Management & Operations

Study: Commuter benefit use prompts switch to transit

Posted on April 29, 2008

Nearly one in five employees signing up for tax-free commuter benefits switches from driving a car to commuting by mass transit to get to work, finds a study conducted by BusinessWeek Research Services (BWRS) and commissioned by TransitCenter Inc., a nonprofit organization providing tax-free transit benefits as a means to promote mass transit use.  

The study also found that 53 percent of employees whose companies don’t currently offer tax-free commuter benefits would participate in a program if it was offered, and among those who reported working at a company offering commuter benefits, 62 percent say they participate in the program. Among employees who signed up for commuter benefits, 41 percent increased their use of mass transit and 46 percent increased their mass transit usage during weekends.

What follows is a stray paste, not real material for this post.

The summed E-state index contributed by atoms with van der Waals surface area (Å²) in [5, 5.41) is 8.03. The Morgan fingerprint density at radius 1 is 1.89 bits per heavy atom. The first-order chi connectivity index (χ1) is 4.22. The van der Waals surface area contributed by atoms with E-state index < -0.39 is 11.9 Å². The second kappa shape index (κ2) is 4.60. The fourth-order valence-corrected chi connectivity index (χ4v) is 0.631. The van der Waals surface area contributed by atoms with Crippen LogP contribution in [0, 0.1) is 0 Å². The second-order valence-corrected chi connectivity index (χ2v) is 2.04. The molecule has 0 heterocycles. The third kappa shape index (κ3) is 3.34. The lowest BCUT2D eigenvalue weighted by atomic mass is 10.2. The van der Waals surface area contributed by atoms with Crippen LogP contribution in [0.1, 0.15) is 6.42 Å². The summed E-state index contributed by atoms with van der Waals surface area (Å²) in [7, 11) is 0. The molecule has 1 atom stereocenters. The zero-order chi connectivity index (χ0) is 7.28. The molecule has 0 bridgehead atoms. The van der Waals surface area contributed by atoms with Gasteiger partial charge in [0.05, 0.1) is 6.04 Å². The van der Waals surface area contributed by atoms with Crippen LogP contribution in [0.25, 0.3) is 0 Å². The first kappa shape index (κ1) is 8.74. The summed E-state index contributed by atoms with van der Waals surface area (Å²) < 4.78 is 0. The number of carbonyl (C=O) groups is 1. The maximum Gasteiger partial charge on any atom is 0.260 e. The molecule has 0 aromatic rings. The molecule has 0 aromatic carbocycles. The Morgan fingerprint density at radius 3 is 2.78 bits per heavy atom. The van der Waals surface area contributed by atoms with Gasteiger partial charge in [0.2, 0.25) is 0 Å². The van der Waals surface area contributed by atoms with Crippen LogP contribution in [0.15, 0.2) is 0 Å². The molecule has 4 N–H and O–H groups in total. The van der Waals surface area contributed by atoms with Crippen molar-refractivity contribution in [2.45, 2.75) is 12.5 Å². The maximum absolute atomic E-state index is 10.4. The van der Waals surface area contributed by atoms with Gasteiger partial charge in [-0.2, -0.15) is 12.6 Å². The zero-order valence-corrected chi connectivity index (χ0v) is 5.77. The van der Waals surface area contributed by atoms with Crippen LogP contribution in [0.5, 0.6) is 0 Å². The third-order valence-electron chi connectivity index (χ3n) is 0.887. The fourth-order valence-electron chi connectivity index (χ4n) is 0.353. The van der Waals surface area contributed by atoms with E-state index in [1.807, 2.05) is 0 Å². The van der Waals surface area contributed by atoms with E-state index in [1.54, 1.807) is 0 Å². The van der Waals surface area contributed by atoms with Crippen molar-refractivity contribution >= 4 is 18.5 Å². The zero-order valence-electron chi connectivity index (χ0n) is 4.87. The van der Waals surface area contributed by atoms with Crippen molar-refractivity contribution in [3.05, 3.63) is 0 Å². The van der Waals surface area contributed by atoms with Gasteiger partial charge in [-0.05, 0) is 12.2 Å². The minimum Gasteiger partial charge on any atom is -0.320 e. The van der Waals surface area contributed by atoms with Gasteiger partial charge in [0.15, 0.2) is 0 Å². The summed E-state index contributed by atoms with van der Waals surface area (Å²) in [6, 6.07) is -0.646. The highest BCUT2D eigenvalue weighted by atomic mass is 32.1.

The study covered 1,048 respondents in Chicago, New York and San Francisco in October 2007. These cities were chosen due to their geographically dispersed markets and high concentration of commuters as identified by the U.S. Census’ 2005 American Community Survey. The survey has a 95 percent confidence level with a margin of error of +/- 3 percent.

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